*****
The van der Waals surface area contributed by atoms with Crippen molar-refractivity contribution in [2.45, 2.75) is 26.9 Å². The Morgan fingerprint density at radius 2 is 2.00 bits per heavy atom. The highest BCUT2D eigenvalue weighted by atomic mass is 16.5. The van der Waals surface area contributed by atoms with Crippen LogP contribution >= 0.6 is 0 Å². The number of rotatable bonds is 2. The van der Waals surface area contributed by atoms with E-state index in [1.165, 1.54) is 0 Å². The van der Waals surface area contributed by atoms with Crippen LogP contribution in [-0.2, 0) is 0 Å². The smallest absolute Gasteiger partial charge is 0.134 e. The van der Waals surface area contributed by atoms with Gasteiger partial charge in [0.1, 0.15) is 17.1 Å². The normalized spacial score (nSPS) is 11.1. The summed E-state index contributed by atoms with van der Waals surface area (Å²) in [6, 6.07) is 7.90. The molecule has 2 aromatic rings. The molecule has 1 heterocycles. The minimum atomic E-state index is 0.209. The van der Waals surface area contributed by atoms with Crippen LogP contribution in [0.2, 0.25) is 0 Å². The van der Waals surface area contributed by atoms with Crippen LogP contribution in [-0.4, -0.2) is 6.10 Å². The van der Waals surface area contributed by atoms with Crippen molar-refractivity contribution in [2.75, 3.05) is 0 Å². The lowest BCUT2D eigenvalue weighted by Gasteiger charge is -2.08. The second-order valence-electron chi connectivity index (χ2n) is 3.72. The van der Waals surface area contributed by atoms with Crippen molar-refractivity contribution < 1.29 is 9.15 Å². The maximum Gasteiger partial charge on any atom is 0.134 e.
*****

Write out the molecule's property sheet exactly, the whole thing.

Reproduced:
The van der Waals surface area contributed by atoms with Crippen molar-refractivity contribution in [2.45, 2.75) is 26.9 Å². The Morgan fingerprint density at radius 2 is 2.00 bits per heavy atom. The highest BCUT2D eigenvalue weighted by atomic mass is 16.5. The van der Waals surface area contributed by atoms with Crippen LogP contribution >= 0.6 is 0 Å². The number of rotatable bonds is 2. The van der Waals surface area contributed by atoms with E-state index in [1.165, 1.54) is 0 Å². The van der Waals surface area contributed by atoms with Crippen LogP contribution in [-0.2, 0) is 0 Å². The smallest absolute Gasteiger partial charge is 0.134 e. The van der Waals surface area contributed by atoms with Gasteiger partial charge in [0.1, 0.15) is 17.1 Å². The normalized spacial score (nSPS) is 11.1. The summed E-state index contributed by atoms with van der Waals surface area (Å²) in [6, 6.07) is 7.90. The molecule has 2 aromatic rings. The molecule has 1 heterocycles. The minimum atomic E-state index is 0.209. The van der Waals surface area contributed by atoms with Crippen LogP contribution in [0.2, 0.25) is 0 Å². The van der Waals surface area contributed by atoms with Crippen LogP contribution in [-0.4, -0.2) is 6.10 Å². The van der Waals surface area contributed by atoms with Crippen molar-refractivity contribution in [2.75, 3.05) is 0 Å². The lowest BCUT2D eigenvalue weighted by Gasteiger charge is -2.08. The second-order valence-electron chi connectivity index (χ2n) is 3.72. The van der Waals surface area contributed by atoms with Crippen molar-refractivity contribution < 1.29 is 9.15 Å². The maximum Gasteiger partial charge on any atom is 0.134 e.